In anticipation of the release of the second edition of the award-winning book, Hawaiian Modern: The Architecture of Vladimir Ossipoff, Yale University Press Art Books posted Dean Sakamoto's reflection on his original motivation to do this project and the impact of the first edition. Photos of selected Ossipoff masterworks by art photographer Vicky Sambunaris accompany this post including two never before published views across Honolulu from the summit of Diamond Head Crater. The Liljestrand House is pictured above. Vicky Sambunaris photo. 

To view the Yale Art Books Author Posts see: 

Sunday, January 18, 2015

Erwin Hauer's Continua in Honolulu 

Living legend modernist artist Erwin Hauer's architectural screen block finally hits ground in Hawaii. Cast from digitally fabricated molds by Enrique Rosado of Erwin Hauer Studios, the Continua Series Design 2 block (pictured) is soon to be installed in a mid-century Honolulu residence and at DSA's new Iwilei office later this spring. Continua's complex geometry rendered seamlessly in white gypsum plaster is structurally sound and visually stunning for both interior and exterior applications in tropical settings. Continua's arrival in Hawaii is long overdue. Dean Sakamoto photo.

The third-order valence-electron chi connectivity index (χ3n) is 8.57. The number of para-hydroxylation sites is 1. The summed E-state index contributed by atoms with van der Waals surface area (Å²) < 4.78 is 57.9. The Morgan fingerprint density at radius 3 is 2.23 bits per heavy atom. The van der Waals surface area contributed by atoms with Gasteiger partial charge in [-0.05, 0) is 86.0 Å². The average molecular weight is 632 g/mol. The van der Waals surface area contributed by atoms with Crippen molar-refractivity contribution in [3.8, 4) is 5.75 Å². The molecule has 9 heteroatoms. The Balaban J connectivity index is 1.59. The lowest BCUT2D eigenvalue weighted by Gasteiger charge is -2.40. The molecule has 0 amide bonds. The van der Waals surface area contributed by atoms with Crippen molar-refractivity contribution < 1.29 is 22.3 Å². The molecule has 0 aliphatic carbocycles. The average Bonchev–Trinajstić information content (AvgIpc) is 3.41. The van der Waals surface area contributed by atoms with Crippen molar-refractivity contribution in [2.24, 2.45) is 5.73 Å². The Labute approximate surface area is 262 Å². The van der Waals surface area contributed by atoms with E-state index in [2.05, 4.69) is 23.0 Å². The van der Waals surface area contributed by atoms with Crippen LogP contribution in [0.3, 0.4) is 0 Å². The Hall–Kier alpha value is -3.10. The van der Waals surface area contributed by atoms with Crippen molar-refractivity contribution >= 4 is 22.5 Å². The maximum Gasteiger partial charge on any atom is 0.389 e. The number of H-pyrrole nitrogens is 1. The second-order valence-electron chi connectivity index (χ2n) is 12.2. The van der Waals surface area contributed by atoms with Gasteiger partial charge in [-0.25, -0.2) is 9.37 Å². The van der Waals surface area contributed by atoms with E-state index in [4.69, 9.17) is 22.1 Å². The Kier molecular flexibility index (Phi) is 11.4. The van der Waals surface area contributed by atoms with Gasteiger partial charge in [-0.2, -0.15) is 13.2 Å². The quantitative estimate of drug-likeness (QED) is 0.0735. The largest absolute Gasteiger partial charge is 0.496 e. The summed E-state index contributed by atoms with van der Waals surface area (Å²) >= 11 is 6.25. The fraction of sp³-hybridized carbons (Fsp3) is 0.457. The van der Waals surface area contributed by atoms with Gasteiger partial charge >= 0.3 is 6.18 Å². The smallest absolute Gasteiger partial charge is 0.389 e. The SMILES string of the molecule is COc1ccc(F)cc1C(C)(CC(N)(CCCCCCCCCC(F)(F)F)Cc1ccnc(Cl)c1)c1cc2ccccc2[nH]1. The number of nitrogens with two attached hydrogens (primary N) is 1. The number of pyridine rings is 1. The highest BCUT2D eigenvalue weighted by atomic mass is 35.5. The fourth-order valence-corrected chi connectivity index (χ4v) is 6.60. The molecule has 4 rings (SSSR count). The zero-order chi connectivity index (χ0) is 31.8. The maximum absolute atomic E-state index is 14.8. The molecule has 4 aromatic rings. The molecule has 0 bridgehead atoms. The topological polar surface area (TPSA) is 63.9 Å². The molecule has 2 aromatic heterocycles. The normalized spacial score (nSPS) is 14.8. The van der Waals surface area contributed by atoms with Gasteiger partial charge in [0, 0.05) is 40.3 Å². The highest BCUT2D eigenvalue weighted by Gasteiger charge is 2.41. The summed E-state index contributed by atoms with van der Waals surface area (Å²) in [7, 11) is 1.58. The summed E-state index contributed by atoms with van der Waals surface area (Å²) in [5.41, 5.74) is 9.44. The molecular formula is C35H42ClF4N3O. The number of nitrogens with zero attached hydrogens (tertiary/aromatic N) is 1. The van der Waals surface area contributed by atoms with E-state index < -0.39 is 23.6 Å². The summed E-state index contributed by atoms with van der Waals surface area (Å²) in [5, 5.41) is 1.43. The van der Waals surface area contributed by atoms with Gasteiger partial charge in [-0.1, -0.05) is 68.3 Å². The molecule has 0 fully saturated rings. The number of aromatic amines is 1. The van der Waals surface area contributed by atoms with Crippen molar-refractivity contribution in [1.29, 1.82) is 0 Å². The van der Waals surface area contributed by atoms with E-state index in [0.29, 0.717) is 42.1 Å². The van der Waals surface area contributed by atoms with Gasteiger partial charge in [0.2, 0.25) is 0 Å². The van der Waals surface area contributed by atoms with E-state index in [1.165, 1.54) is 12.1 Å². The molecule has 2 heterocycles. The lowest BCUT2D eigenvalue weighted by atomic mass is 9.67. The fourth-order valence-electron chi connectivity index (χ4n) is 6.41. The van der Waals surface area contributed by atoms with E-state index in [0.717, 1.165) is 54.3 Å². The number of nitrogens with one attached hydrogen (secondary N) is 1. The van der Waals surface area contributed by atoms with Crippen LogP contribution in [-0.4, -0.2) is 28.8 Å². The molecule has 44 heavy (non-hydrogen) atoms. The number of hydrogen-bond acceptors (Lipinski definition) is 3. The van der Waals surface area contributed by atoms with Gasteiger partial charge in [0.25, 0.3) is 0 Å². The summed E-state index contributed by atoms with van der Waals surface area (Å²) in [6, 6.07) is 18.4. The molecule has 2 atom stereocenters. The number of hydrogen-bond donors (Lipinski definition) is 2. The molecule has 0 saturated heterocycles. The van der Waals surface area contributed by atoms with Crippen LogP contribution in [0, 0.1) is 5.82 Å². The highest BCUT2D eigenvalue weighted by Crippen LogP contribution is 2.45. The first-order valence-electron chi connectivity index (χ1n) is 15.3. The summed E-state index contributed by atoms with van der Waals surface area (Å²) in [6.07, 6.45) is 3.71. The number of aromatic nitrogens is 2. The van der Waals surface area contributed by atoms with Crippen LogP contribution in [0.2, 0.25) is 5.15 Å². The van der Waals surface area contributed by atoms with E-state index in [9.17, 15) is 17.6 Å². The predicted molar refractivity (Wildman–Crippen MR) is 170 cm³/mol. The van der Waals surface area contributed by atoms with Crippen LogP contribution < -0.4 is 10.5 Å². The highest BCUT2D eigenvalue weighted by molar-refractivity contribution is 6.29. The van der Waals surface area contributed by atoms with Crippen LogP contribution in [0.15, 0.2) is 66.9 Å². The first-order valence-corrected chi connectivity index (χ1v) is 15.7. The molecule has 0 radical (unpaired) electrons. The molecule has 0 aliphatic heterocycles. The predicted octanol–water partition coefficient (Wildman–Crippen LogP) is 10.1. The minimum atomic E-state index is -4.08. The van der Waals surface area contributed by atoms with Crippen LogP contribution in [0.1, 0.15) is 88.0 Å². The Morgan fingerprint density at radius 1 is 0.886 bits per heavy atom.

For more info on Erwin Hauer and the Continua series see: 

Friday, January 16, 2015

Chapel-Howe Street Apartments Rising

This 6-story 136 rental unit apartment complex is topped-off in downtown New Haven near the Yale University campus. Replacing a parking lot at the gateway intersection to the Chapel West District, this building will provide needed housing for students and young professionals and stimulate further development in the Elm City's urban core. DSA worked closely with Beinfield Architecture to attain City site plan approval  and community support for this landmark project. The realization of this project by RMS Development fulfills DSA's 2005 Chapel West Vision Plan recommendation for a mixed-use rental housing complex at this location. Dean Sakamoto photo.